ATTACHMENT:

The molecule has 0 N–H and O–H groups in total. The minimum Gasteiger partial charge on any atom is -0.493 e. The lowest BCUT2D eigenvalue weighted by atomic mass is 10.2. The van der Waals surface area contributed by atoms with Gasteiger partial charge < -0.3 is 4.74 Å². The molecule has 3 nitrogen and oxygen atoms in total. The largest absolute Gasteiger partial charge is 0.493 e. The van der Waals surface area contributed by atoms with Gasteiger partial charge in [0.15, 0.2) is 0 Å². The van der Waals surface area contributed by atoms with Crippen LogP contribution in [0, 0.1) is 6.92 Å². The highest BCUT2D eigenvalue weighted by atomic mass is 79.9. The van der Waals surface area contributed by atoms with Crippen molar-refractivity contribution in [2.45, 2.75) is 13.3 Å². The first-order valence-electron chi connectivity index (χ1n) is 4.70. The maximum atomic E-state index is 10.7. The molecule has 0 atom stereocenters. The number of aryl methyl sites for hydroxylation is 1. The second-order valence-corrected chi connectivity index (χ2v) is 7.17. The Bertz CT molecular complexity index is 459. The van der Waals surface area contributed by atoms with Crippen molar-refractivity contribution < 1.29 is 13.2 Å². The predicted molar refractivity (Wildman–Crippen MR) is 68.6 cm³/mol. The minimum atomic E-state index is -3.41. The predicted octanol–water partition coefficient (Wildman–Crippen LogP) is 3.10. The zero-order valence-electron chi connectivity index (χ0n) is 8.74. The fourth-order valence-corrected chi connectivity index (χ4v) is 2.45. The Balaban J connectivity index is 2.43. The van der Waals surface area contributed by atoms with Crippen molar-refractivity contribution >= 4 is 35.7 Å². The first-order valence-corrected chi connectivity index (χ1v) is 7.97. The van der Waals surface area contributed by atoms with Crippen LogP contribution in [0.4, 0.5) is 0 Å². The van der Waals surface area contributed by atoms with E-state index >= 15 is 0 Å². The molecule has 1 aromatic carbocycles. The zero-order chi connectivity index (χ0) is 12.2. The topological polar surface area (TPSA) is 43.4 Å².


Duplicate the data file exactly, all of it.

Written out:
The molecule has 0 N–H and O–H groups in total. The minimum Gasteiger partial charge on any atom is -0.493 e. The lowest BCUT2D eigenvalue weighted by atomic mass is 10.2. The van der Waals surface area contributed by atoms with Gasteiger partial charge < -0.3 is 4.74 Å². The molecule has 3 nitrogen and oxygen atoms in total. The largest absolute Gasteiger partial charge is 0.493 e. The van der Waals surface area contributed by atoms with Gasteiger partial charge in [0.15, 0.2) is 0 Å². The van der Waals surface area contributed by atoms with Crippen LogP contribution in [0, 0.1) is 6.92 Å². The highest BCUT2D eigenvalue weighted by atomic mass is 79.9. The van der Waals surface area contributed by atoms with Crippen molar-refractivity contribution in [2.45, 2.75) is 13.3 Å². The first-order valence-electron chi connectivity index (χ1n) is 4.70. The maximum atomic E-state index is 10.7. The molecule has 0 atom stereocenters. The number of aryl methyl sites for hydroxylation is 1. The second-order valence-corrected chi connectivity index (χ2v) is 7.17. The Bertz CT molecular complexity index is 459. The van der Waals surface area contributed by atoms with Crippen molar-refractivity contribution < 1.29 is 13.2 Å². The predicted molar refractivity (Wildman–Crippen MR) is 68.6 cm³/mol. The minimum atomic E-state index is -3.41. The predicted octanol–water partition coefficient (Wildman–Crippen LogP) is 3.10. The zero-order valence-electron chi connectivity index (χ0n) is 8.74. The fourth-order valence-corrected chi connectivity index (χ4v) is 2.45. The Balaban J connectivity index is 2.43. The van der Waals surface area contributed by atoms with Crippen molar-refractivity contribution >= 4 is 35.7 Å². The first-order valence-corrected chi connectivity index (χ1v) is 7.97. The van der Waals surface area contributed by atoms with Crippen LogP contribution in [0.4, 0.5) is 0 Å². The van der Waals surface area contributed by atoms with E-state index >= 15 is 0 Å². The molecule has 1 aromatic carbocycles. The zero-order chi connectivity index (χ0) is 12.2. The topological polar surface area (TPSA) is 43.4 Å².